The Slavic myth of creation

How a duck played an unlikely important role in the Slavic myth of creation.


In the beginning, there was no light, but only chaotic darkness. This darkness inhabited no lifeforms, except for Rod, the creator of the universe and father of all gods. As the begetter of the gods, one would expect Rod to be exceptionally powerful. However, in the beginning, he was imprisoned in an egg. His captivity rendered him powerless and he pondered upon how to escape. You might think that a powerful primordial god would attempt to break the egg, using relentless power. Nonetheless, Rod chose a more subtle approach. He created Lada, the Slavic goddess of love and beauty, and through the power of love, he managed to break his prison.

After finally being freed from his prison, Rod cut his navel-cord with a rainbow. He then commenced with the creation of the world as we know it. Rod created the oceans and mother earth. For some unclear reason, mother earth fell into the ocean. But we’ll get back to that later on in the story. Rod created the winds from his breath. From his eyes, he took the stars and placed them on the firmament. The bright new dawns were created from his eyebrows and from his thoughts he fashioned the dark nights. Rod’s mighty voice was the source for thunder and he conceived the hail, snow, and rain from his tears. Last but not least, Rod created Svarog.

Lost and found

Svarog joined Rod in his creational journey. He paved a pathway for the sun in the heavens to enable the cycle between day and night. As Svarog patrolled his heavenly domain, he stopped to look down at the foaming oceans. And then it struck him. Where was mother earth? He searched and searched but, regardless of his godly abilities, was unable to find her. Still clueless about the whereabouts of mother earth, Svarog noticed a grey feathered duck floating on the surface of the ocean. In what can only be described as an act of total despair, he asks the duck if she knows where mother earth resides. Surprisingly, the duck answers Svarog that the earth is below her. The mighty Svarog does the only thing you can expect from a powerful god; he asks the duck to retrieve mother earth from the abyss of the ocean.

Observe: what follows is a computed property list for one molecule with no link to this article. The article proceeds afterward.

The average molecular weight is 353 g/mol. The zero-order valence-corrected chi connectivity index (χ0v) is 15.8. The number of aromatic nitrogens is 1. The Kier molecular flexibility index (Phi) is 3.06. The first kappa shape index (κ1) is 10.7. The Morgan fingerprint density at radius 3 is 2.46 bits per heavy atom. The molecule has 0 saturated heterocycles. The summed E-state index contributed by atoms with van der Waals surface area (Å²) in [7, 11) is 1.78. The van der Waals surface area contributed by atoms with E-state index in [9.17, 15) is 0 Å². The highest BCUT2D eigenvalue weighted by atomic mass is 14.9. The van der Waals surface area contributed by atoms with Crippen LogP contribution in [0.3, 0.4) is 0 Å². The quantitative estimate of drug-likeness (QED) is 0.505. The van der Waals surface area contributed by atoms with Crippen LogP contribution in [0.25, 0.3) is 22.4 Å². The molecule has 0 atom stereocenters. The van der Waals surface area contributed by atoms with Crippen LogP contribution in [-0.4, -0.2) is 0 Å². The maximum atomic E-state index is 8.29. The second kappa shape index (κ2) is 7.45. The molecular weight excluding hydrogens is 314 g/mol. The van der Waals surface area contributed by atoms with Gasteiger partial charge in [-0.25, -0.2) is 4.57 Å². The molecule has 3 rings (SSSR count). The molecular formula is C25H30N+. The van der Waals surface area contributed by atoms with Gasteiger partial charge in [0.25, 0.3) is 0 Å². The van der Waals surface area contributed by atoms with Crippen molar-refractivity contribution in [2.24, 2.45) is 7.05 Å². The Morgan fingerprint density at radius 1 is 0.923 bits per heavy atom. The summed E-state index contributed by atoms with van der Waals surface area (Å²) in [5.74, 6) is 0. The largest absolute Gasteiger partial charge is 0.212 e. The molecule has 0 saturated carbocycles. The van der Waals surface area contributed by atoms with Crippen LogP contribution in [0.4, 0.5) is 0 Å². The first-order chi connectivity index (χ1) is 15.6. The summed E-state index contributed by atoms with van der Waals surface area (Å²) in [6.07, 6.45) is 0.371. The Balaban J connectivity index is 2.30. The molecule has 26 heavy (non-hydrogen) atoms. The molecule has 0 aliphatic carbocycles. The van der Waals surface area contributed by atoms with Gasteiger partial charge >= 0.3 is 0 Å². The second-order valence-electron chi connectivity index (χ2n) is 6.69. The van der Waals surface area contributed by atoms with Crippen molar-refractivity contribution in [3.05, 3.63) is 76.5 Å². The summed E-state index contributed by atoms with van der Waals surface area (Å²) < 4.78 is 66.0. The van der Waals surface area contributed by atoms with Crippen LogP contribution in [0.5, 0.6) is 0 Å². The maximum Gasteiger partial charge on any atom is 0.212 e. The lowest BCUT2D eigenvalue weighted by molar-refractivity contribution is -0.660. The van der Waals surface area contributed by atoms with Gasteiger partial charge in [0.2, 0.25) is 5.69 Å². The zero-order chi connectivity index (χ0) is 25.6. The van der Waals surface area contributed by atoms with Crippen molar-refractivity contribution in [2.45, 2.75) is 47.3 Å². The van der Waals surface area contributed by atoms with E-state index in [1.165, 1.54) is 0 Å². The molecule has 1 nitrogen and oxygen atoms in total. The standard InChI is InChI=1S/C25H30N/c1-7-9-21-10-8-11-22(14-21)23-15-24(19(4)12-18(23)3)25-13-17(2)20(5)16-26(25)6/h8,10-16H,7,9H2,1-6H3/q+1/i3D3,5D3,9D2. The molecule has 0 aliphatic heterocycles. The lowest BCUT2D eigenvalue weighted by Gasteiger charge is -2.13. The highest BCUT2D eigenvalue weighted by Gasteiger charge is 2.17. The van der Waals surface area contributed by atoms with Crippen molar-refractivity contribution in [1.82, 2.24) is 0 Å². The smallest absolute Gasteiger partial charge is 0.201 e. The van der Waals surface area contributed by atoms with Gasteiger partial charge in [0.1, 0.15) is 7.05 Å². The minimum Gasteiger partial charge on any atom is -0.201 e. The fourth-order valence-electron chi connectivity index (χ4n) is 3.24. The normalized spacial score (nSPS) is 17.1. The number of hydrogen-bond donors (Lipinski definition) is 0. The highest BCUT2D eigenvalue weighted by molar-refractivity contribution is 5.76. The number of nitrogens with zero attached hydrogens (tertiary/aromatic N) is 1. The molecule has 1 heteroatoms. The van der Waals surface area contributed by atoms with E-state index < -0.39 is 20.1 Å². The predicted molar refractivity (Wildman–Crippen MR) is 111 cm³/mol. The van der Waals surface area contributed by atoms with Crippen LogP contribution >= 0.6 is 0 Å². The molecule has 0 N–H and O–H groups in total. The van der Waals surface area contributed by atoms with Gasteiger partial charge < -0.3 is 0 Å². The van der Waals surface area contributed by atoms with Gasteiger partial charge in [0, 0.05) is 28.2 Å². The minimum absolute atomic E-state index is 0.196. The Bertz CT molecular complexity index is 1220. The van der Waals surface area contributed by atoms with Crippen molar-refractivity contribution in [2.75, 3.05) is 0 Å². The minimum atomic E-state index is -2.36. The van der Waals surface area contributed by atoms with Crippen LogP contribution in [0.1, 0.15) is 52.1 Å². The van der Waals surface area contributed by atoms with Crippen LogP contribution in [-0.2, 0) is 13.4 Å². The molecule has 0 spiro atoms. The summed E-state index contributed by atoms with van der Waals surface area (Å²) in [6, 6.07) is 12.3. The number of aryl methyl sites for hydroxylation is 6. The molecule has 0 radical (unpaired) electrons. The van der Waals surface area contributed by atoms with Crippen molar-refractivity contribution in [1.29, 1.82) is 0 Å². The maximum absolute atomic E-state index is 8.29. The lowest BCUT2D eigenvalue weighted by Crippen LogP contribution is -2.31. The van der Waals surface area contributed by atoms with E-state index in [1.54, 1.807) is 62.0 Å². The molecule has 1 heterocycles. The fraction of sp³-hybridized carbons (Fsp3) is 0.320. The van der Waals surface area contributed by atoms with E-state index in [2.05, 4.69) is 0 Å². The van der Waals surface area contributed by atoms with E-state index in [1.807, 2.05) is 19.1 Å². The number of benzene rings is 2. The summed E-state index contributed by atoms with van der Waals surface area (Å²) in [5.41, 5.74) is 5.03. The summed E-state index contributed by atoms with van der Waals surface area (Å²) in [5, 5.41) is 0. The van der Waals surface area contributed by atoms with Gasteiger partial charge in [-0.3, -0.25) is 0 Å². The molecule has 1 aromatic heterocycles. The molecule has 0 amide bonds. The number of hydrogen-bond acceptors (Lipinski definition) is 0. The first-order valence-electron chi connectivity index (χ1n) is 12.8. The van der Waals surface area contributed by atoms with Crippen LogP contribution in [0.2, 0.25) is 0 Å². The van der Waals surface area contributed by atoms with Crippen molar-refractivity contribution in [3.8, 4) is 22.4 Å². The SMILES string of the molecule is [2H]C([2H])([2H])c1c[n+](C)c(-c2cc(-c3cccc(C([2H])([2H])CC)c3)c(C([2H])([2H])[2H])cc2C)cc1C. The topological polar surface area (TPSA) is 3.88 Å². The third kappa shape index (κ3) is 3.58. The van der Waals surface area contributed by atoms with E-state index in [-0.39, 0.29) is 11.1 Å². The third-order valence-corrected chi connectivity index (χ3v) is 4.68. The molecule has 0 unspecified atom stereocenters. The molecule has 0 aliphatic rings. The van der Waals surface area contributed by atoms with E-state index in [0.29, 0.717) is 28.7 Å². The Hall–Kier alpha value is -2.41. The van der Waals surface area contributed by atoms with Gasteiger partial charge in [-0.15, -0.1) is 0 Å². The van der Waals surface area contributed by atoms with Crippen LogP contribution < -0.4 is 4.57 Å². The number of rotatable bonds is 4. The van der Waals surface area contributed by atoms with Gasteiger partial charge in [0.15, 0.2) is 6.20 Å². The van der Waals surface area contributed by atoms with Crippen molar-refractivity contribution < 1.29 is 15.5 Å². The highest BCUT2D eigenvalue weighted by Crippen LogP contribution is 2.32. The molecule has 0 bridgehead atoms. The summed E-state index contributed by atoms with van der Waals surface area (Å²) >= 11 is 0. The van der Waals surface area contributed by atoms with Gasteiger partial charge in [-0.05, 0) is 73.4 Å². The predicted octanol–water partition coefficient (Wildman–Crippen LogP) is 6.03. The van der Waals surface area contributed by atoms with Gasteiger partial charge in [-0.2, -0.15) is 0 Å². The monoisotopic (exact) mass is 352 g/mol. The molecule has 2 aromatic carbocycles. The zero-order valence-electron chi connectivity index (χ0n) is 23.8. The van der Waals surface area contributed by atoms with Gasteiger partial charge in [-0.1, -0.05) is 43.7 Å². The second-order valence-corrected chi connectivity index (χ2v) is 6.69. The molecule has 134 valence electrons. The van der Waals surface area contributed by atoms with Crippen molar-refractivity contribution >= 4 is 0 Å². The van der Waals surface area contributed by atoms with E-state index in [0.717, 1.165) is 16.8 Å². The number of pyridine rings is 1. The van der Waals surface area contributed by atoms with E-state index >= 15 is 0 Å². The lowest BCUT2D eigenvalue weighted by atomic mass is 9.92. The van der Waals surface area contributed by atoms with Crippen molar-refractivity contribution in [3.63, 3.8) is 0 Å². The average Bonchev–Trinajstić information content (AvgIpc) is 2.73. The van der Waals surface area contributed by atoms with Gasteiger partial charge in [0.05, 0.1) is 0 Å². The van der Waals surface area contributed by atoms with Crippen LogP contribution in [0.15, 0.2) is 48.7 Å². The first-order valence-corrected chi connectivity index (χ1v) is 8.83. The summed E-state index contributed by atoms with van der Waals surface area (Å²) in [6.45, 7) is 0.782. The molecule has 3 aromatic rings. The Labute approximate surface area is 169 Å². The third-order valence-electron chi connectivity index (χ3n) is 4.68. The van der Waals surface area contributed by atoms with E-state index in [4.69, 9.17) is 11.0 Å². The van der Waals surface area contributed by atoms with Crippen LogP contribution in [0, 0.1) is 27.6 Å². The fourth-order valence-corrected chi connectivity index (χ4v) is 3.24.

An unlikely hero

The duck remained silent and dove down. The ocean was so deep, she remained in the watery depths for a whole year. When she finally surfaced again, she had not retrieved mother earth. She told Svarog that she ran out of breath and missed the target only by a hair. Our godly friend apparently ran out of ideas and asked his creator, Rod, for help. Rod stirred up the winds and through these winds, he gave breath to the little duck. And once again Svarog asked the duck to retrieve the earth from the bottom of the ocean.

So let’s get this straight, we have two gods here who just created the oceans, the earth, and the heavens and they have to rely on a duck to complete this task. Admittedly, retrieving mother earth from the bottom of the ocean cannot be viewed as a simple chore. However, the thought that two primordial gods rely on a mortal creature like a duck for this matter seems somewhat ridiculous. And we can imagine that, at this point, the reader expects us to explain the deeper significance of this. But, well, the meaning behind this also remains unclear to us.

Back to the story. After Svarog asked the duck to dive down for the second time, she again remained silent and dove down. This time, she was gone for two whole years before she surfaced again. Despite the help of Rod, she again had not been able to retrieve mother earth. She explained that she only missed her target by half a hair this time.

Third time’s the charm

Svarog, now desperate, again asked Rod for help. In reply to his call for help, Rod did the only logical thing a god can do in this situation; he struck the duck with lightning. Through the lightning, Rod granted his strength to the mortal creature. Svarog asked her to dive down again and when she finally rose again after three years, her beak was filled with earth. Svarog was overjoyed and took the earth from her beak to continue the creation of the world as we know it. The duck was never mentioned again in the Slavic story of creation. Since the average life expectancy of a domestic duck is 8 to 9 years, we do hope that Rod and Svarog left her alone for what remained of her life.

Another animal companion

Svarog crushed the earth in his palms and asked the sun, the winds, and the gods to help him to create mother earth. The winds blew the crushed earth into the oceans and the sun heated it so that a crust was formed. Under the surface of the earth, Svarog created three concaves. Together, these concaves formed the domain of Pekla, the Slavic version of hell. To prevent the earth from sinking into the ocean again, Rod gave birth to the mighty serpent Yusha. This serpent was placed under the earth and tasked with the eternal task of holding her above the water. To this day, the earth still rumbles when Yusha turns.